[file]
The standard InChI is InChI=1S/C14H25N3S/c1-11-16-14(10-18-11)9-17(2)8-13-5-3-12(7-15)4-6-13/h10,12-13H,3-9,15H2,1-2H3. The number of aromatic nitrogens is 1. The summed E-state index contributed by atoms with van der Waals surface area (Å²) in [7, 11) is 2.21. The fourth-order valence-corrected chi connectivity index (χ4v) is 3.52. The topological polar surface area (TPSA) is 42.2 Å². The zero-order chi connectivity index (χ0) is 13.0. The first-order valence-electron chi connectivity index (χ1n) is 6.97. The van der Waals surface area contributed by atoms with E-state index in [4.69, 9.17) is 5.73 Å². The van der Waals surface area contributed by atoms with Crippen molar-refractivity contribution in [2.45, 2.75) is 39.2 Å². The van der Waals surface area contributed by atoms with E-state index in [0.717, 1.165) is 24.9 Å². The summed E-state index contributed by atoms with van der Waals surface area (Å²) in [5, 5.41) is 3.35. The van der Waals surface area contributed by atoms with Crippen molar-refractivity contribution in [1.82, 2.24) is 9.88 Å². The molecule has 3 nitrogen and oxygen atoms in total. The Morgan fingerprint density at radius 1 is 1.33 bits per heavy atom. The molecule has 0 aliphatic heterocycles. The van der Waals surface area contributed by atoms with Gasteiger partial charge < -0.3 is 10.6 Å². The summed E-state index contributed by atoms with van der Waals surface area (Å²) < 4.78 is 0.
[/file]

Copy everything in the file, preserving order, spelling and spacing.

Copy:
The standard InChI is InChI=1S/C14H25N3S/c1-11-16-14(10-18-11)9-17(2)8-13-5-3-12(7-15)4-6-13/h10,12-13H,3-9,15H2,1-2H3. The number of aromatic nitrogens is 1. The summed E-state index contributed by atoms with van der Waals surface area (Å²) in [7, 11) is 2.21. The fourth-order valence-corrected chi connectivity index (χ4v) is 3.52. The topological polar surface area (TPSA) is 42.2 Å². The zero-order chi connectivity index (χ0) is 13.0. The first-order valence-electron chi connectivity index (χ1n) is 6.97. The van der Waals surface area contributed by atoms with E-state index in [4.69, 9.17) is 5.73 Å². The van der Waals surface area contributed by atoms with Crippen molar-refractivity contribution in [2.45, 2.75) is 39.2 Å². The van der Waals surface area contributed by atoms with E-state index in [0.717, 1.165) is 24.9 Å². The summed E-state index contributed by atoms with van der Waals surface area (Å²) in [5, 5.41) is 3.35. The van der Waals surface area contributed by atoms with Crippen molar-refractivity contribution in [1.82, 2.24) is 9.88 Å². The molecule has 3 nitrogen and oxygen atoms in total. The Morgan fingerprint density at radius 1 is 1.33 bits per heavy atom. The molecule has 0 aliphatic heterocycles. The van der Waals surface area contributed by atoms with Gasteiger partial charge < -0.3 is 10.6 Å². The summed E-state index contributed by atoms with van der Waals surface area (Å²) < 4.78 is 0.